- and then Smedley went to Calvert and his partner, an actual professional broadcaster, and was like 'I will not let you broadcast from there again or finish making your deal unless you pay me FIVE THOUSAND DOLLARS'

Naturally, everyone involved was like 'wtf????' and refused to pay Smedley a dime; Calvert threatened to involve the police but the police were like 'ummmmmm technically we can't do anything for the same reasons we haven't been able to stop you from broadcasting;' Calvert then made a whole bunch of other even wilder threats; and all the hired dockworkers sat around cheerfully charging Smedley for hostaging operations which he was rapidly running out of money for.

Anyway, in the middle of all this, Calvert drove out to Smedley's house in the middle of the night and started screaming at him, and Smedley shot him and then claimed self-defense and that his HOSTILE OCCUPATION OF A POP RADIO STATION was just a little joke gone wrong! No harm no foul if only Calvert hadn't been so UPSET about it! It did help Smedley's self-defense case that Calvert happened to be carrying A FAKE PEN FULL OF NERVE GAS at the time, which apparently, according to his family, he always carried around just for safekeeping.

...so the author's point in writing about all this seems to be that a.) this incident was crucial in getting the pirate radio boats shut down and the formation of the current BBC radio system that includes actual pop radio, b.) that this is all a forerunner of later copyright battles and offshore data centers and so on, c.) pirate-radio-on-boats in the 1960s was a WILD TIME. About the latter, at least, he is most surely not mistaken.

(This has nothing to do with the main brunt of the book but I have to spare a mention for Radio City's chief engineer, who later was hired by the mob! to perform an assassination attempt!! using a spring-loaded hypodermic needle full of cyanide!!! in what it turns out was ACTUALLY a sting operation by the U.S. Treasury department who picked the hapless Radio City engineer to act as the assassin because "he needed the fee while being clearly incapable of killing anybody"!!!! This whole incident gets two pages in the book because it's somewhat irrelevant to the author's argument but seriously, where is this guy's movie?

For the record, the same mobsters then tried to intimidate Reggie Calvert's widow into selling them the remnants of the station and she was like 'lol no' and they were like '....well, when a lady knows her own mind, she knows her own mind! No hard feelings.')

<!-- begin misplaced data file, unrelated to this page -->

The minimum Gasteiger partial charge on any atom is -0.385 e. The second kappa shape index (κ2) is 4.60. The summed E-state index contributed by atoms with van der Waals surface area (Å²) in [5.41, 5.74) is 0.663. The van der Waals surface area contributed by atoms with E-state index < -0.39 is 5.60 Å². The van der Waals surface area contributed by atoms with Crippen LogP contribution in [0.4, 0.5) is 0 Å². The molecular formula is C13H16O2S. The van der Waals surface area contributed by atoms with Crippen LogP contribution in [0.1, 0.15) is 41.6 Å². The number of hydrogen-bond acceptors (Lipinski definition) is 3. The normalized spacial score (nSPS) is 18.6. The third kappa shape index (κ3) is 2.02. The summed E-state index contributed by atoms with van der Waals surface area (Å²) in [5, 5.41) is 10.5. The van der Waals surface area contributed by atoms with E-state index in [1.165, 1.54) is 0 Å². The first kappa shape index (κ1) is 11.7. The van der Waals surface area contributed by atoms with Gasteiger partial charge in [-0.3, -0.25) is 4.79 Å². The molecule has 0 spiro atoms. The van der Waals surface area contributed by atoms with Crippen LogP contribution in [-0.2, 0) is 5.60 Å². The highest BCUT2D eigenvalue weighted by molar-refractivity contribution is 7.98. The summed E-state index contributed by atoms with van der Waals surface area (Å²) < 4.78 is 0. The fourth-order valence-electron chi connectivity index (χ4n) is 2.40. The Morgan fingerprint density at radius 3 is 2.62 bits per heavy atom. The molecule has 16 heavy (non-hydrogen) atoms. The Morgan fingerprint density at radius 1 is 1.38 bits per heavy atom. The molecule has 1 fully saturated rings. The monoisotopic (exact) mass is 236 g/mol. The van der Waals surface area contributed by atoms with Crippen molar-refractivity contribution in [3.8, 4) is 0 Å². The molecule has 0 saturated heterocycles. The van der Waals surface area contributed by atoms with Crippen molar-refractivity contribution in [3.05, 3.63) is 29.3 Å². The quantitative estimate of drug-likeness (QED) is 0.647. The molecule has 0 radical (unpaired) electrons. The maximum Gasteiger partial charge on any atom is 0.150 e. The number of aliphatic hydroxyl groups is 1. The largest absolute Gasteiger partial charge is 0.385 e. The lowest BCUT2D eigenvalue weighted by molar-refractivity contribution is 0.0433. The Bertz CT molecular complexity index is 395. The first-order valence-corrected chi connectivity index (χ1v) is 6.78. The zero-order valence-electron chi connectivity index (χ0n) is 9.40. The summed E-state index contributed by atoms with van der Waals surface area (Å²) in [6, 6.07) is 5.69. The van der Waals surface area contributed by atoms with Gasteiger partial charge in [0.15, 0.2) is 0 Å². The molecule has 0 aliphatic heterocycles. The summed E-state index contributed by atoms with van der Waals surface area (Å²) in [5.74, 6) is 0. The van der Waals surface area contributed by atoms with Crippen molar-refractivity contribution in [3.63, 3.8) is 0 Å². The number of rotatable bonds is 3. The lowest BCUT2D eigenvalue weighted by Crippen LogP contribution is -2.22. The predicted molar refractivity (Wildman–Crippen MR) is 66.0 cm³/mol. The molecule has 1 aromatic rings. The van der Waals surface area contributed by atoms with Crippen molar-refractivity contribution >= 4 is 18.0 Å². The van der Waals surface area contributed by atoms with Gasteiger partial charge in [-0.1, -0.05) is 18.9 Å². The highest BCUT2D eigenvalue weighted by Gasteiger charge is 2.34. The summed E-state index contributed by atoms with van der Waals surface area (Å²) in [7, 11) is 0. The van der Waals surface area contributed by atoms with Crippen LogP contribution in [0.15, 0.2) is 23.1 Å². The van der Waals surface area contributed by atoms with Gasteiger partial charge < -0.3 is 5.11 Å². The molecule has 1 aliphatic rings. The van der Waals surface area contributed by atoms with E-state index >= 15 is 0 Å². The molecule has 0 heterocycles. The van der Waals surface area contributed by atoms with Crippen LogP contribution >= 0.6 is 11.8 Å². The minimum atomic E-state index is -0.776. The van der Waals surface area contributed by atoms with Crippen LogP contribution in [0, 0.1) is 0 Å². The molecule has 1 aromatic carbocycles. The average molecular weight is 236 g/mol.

Camp NaNoWriMo: Day 20

Jul. 20th, 2017 01:51 am
shakespeareanmagicalgirl: (Sarah)
[personal profile] shakespeareanmagicalgirl
Project: Underground
Genre: Fanfiction
Target goal: 126,000 words
Current status: 115,279 words
Status: Complete draft

So I have not only run out of book, but run out of plot and subplot as well.
As much as I wanted to hit the 125k mark, it's not going to happen with this story. Which is a shame because I really thought I could make it this year.

I've adjusted my goal in the NaNoWriMo tracker to reflect my work, because regardless of the fact that I
 didn't reach my first goal, I wrote twice as much as the NaNo standard, and I'm counting this as a win.

Ultimately, I'm proud of myself, because I've never managed to hit 100,000 words before, so as disappointed as I am that I couldn't hit the original estimate, I did something I've never done before. And now that I know I can do it, and do it in a month, it'll be easier next time.

Especially considering the original draft twelve years ago came out to 75,000 words, I need to acknowledge how far I've come. I didn't write 100k of nothing. It's solid plot, and while I'll cut and trim down words in the editing process, the bulk of these words are necessary to advance the story.

I'm over the moon with my progress as a writer.


This morning, T. and I head out to the Great Beyond in search of SDCC exclusive Funko Pops because we have problems. (She wants Dean with Baby, Luna with glasses, and the Occamy. I want Bodhi Rook.) It's going to be hectic, but fun.

Wish us luck!

Anticipations.

Jul. 19th, 2017 10:56 pm
hannah: (Laundry jam - fooish_icons)
[personal profile] hannah
Just about packed for the con tomorrow; what's not yet set aside is recorded on a checklist and waiting to be collected. The MP3 player gets loaded up last.

Today at work I learned all over again just how different I am from my coworkers: they never looked inside some of the filing cabinets in the office when they got there. They've been working there much longer than I have, and today was the first day those cabinets got a proper investigation and a full cleaning. They were stuffed with all sorts of office detritus: loose envelopes with office letterhead, computer cables, takeout leftovers like salt packets and napkins, delivery menus, pens, block of staples, post-it notes, lost clothes, medical records that can't yet be thrown out because of federal regulations, shower gel, candy, perfume samples, rubber bands, paper clips...stuff, mostly. Lots of stuff. That I would've cleaned out in days of arrival if I'd been able to, because I would've gone looking to see what's around and figured out what to do with it all. Like, for example, throwing away old delivery menus.